Lexington, KY Leads to the Kentucky Bourbon Trail
Thinking of taking on the Kentucky Bourbon Trail? Let Lexington be your home base.
“Lexington is one of the gateways to the Kentucky Bourbon Trail,” says Eric Gregory, president of the Kentucky Distillers' Association. “The city has a very long history with bourbon and it's a great place to start your trip.
According to Gregory, statesman Henry Clay, one of Kentucky's most famous historical figures, used to ship barrels of bourbon to his Senate office in Washington D.C. For what he called “lubricating the wheels of government.”
“There are actually prints of the barrels being loaded onto wagons,” Gregory says.
Kentucky produces more than 95 percent of the world's bourbon, which was declared America's Native Spirit by congress in 1964.
“We're one of the key contributors to Kentucky's economy,” Gregory says. “When you think of Kentucky, you think horses and basketball, but the bourbon industry directly employs more than 3,200 people at distilleries, including hundreds of spinoff jobs at hotels and restaurants.”
Though the bourbon has been a part of Lexington's culture for over 200 years, recent interest in small batch and single-barrel bourbons has created nationwide buzz about their histories and their production processes.
“Bourbon is no longer a drink,” Gregory says. “It's a lifestyle.”
One of Kentucky's most famous and fastest growing tourist attractions, the Kentucky Bourbon Trail, links eight historic distilleries, each with its own tour and unique perspective. Here are the highlights, using Lexington as a starting point, then moving throughout central Kentucky:
The first distillery to ship bourbon down the Mississippi River, Buffalo Trace offers three free tours, including the Hard Hat Tour, which shows off its fermentation tanks and three-story column still. Built in Franklin County near the Kentucky River close to an ancient buffalo crossing, there has been a working distillery on this site since 1787.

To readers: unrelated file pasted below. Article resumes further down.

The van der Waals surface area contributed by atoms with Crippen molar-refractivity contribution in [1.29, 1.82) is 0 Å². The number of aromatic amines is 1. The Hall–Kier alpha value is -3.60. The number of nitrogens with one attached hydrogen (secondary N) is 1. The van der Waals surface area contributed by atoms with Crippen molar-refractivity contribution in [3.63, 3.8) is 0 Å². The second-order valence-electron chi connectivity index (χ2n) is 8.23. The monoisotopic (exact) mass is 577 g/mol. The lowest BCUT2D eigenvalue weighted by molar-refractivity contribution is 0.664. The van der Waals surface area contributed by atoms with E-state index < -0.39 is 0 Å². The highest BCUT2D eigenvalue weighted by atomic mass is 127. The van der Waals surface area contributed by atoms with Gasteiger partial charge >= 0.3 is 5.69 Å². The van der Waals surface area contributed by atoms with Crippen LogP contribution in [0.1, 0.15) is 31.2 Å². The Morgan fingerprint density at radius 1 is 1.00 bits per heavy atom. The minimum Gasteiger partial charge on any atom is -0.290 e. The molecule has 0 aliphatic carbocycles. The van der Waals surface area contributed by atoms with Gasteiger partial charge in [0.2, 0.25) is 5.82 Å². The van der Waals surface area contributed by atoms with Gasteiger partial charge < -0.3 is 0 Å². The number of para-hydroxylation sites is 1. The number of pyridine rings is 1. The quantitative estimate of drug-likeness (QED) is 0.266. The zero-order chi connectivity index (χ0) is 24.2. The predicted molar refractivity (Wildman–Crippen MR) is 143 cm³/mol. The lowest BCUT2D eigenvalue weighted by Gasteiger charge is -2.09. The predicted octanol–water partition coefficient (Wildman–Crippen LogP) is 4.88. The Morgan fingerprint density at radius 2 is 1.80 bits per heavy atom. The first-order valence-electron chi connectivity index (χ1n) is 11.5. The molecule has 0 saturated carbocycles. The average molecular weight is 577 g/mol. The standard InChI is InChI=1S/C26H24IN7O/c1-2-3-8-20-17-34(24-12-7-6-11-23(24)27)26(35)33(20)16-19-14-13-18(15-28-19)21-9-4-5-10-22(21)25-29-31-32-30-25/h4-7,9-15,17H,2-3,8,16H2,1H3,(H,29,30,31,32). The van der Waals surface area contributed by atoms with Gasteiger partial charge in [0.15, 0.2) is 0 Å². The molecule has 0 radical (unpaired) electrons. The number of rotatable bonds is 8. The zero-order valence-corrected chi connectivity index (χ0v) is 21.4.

The official bourbon on of the Kentucky Derby, Woodford Reserve goes through a triple distillation process in a copper still. A visit to the national Historic Landmark distillery in Versailles offers three tour options including the Corn to Cork Tour, which explains the more chemical and technical aspects of bourbon production.
During you free tour, watch master distiller Jimmy Russell, who has been employed with Wild Turkey in Lawrencebug since 1954, as he works through the steps from grain handling to mashing, fermenting, distilling, filling, aging and bottling. The water used in Wild Turkey's process is taken from a well on the distillery grounds. The water there is considered so pure that the town's water plant also is on the property.
According to legend, a man named Paul Jones Jr. sent a marriage proposal to a Southern belle, and she replies that if her answer were going to be yes, she would wear a corsage of roses to the upcoming ball. She did, and Jones named his bourbon Four Roses. The distillery, also in Lawrenceburg, has a Spanish Mission-style look and operates tours from mid-September through June. The gift shop and visitor center are open year round.
A national Historic Landmark tucked away in Loretto, Maker's Mark Distillery offers a tour of the master distiller's house, the Toll Gate Cafe, the fire engine, the still house, fermenting room and barrel warehouse. The bourbon is known for its signature red-wax seal.
This Bardstown distillery offers a free history tour and tasting, as well as a Behind the Scenes Connoisseur tour for $49.95, which includes a tour of the 50-acre operation via the Heaven Hill Trolley.
Also in Bardstown, Tom Moore boasts many labels, such as its 1792 Ridgemont Reserve Small Batch, Very Old Barton, Kentucky Gentleman and, of course, Tom Moore. It is the newest distillery on the Kentucky Bourbon Trail, and reservations are required for free tours.
Just 20 miles from Louisville in Clermont, the Jim Beam Distillery features a free tour including a 200-year timeline with heirloom bottles and a visit to the T. Jeremiah Beam House, where three generations of Beams lived and worked.